As a developer, I need to be able to access the design of the database/database objects from production so I can ensure I'm working with the latest and greatest version of the objects I'm developing changes for (helps to avoid unforeseen problems at deployment).

Also as a developer, I should not have access to modify, execute, update, delete, etc those objects - that's the job of the production deployment team.

As a DBA, how can I provide access to the design of the database so developers can validate the changes they are working on without also granting them carte blanche access to the database objects?

As a specific example, our DBA's have sufficiently locked down the production environment so that, within TOAD, I can't see the PL/SQL body of a package, can't see all of the grants providing access to an object, etc. The user account being used just has limited access to use some of the objects but can't view the extended details a developer would need to develop changes.

I'd love to have things set up so we have dictionary view access that allows us to see all the grants, the view scripts, the PL/SQL package bodies, table definitions, etc without also giving us more access than we should have in production (ie, we shouldn't be able to change any of those things)

Is there a role that provides this access, a privilege or series of privileges we would need? If there isn't one, what's a good alternative method for getting this kind of information?

2 Answers 2


The SELECT ANY DICTIONARY privilege (or, in earlier versions the SELECT_CATALOG_ROLE role) gives a user privileges to select from any data dictionary table.

The SELECT ANY DICTIONARY privilege would give a developer privileges to write whatever queries they'd like against DBA_SOURCE to see the source for any object, DBA_VIEWS to see view definitions, etc. But there is no guarantee that a particular front-end would actually leverage those privileges correctly. Far too many GUIs simply select from the ALL_* data dictionary tables to display the objects that a user has object privileges on rather than recognizing that the user has permission to select from the DBA_* data dictionary tables. Personally, I'm more than happy to query the DBA_SOURCE view (or use the DBMS_METADATA package) when I want to look at object source in a production database but lots of folks get antsy without the GUI schema browser.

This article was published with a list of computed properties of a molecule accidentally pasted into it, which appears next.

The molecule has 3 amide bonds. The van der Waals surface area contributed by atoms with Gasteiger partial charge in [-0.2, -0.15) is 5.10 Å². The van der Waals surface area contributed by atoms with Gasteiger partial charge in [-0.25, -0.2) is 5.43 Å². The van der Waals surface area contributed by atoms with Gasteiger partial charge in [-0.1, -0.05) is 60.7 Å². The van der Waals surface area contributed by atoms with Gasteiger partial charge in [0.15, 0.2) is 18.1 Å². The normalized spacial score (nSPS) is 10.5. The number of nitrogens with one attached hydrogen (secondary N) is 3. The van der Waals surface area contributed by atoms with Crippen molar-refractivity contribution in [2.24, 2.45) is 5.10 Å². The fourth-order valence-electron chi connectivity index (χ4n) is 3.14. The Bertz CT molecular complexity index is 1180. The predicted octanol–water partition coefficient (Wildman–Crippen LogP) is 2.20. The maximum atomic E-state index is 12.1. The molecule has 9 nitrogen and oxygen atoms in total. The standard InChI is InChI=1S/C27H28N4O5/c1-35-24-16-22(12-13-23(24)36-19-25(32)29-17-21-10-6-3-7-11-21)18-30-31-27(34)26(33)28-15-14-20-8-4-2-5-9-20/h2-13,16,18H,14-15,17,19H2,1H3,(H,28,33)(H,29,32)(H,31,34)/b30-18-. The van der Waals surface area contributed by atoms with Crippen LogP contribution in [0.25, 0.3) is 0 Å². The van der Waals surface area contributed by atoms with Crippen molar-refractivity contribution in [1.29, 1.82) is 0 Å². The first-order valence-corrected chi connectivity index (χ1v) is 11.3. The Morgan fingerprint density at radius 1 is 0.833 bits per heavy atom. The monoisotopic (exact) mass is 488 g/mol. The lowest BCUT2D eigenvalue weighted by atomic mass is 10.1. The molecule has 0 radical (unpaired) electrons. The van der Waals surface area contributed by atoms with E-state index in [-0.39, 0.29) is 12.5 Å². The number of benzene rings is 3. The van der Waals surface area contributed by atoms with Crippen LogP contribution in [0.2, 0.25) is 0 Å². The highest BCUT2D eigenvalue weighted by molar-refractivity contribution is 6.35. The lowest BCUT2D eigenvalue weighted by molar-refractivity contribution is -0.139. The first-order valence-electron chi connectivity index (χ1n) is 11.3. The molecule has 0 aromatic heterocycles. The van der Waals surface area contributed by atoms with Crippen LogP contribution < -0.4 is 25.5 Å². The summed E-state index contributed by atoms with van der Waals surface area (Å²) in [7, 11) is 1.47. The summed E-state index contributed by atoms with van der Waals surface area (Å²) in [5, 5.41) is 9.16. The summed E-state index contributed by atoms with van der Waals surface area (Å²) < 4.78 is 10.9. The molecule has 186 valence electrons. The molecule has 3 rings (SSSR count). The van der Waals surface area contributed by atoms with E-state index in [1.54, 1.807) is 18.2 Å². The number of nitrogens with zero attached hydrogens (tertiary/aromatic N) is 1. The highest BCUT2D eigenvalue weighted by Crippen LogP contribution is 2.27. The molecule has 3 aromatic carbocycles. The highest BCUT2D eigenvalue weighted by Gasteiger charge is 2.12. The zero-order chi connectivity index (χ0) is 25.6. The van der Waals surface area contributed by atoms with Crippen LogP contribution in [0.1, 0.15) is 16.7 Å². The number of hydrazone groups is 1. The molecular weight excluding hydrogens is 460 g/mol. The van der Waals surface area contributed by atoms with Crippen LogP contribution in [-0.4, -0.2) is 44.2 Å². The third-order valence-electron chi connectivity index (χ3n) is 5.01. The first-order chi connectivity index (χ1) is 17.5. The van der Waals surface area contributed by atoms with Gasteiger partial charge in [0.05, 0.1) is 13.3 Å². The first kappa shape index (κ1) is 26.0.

• +1 Good points. Alas, the DBA's here have an aversion to granting "ANY" privs to devs. I'm not sure I understand the drawback of granting access to dictionary views but I'm sure they have their reasons. 8) To your point about GUIs - I'm not sure what system views TOAD or PL/SQL Developer use to get the meta-data. I wonder if Oracle's SQL Developers uses the same...
    – ScottCher
    Commented Feb 17, 2011 at 16:59
  • If the DBAs have an aversion to SELECT ANY DICTIONARY, I'd ask for the older SELECT_CATALOG_ROLE. If that too is problematic, you can ask for specific grants on the various DBA_* tables that you're actually likely to use. But that obviously has scalability problems when you find that you need access to "just one more" view on a regular basis. Commented Feb 17, 2011 at 17:03
  • 6
    SELECT ANY DICTIONARY and SELECT_CATALOG_ROLE, prior to 11g, had the ability to see the hashed passwords of users. If people don't use complex passwords, it makes them vulnerable to brute force attacks. Understandable that DBAs are reluctant to grant them.
    – Gary
    Commented Feb 17, 2011 at 22:06

As a slight aside.. I wanted my sql*plus script to choose the "best" views for a query.

ie dba_xxx if available or all_xxx if not

So i did somethign like this at the top of my script (or in a subscript if you prefer)

column get_access_type  NEW_VALUE access_type

SELECT MAX(access_type) get_access_type
FROM ( --11g
SELECT 'DBA' access_type FROM user_sys_privs WHERE privilege= 'SELECT ANY DICTIONARY'
UNION --before 11g
SELECT 'DBA' access_type FROM user_role_privs WHERE granted_role = 'SELECT_CATALOG_ROLE'
UNION --default
SELECT 'ALL' access_type FROM dual)

and then I used it as follows.

prompt &access_type._OBJECTS
SELECT object_name
FROM &access_type._objects  ao
WHERE object_name LIKER UPPER('%&object_like%')

maybe that might be useful for someone..

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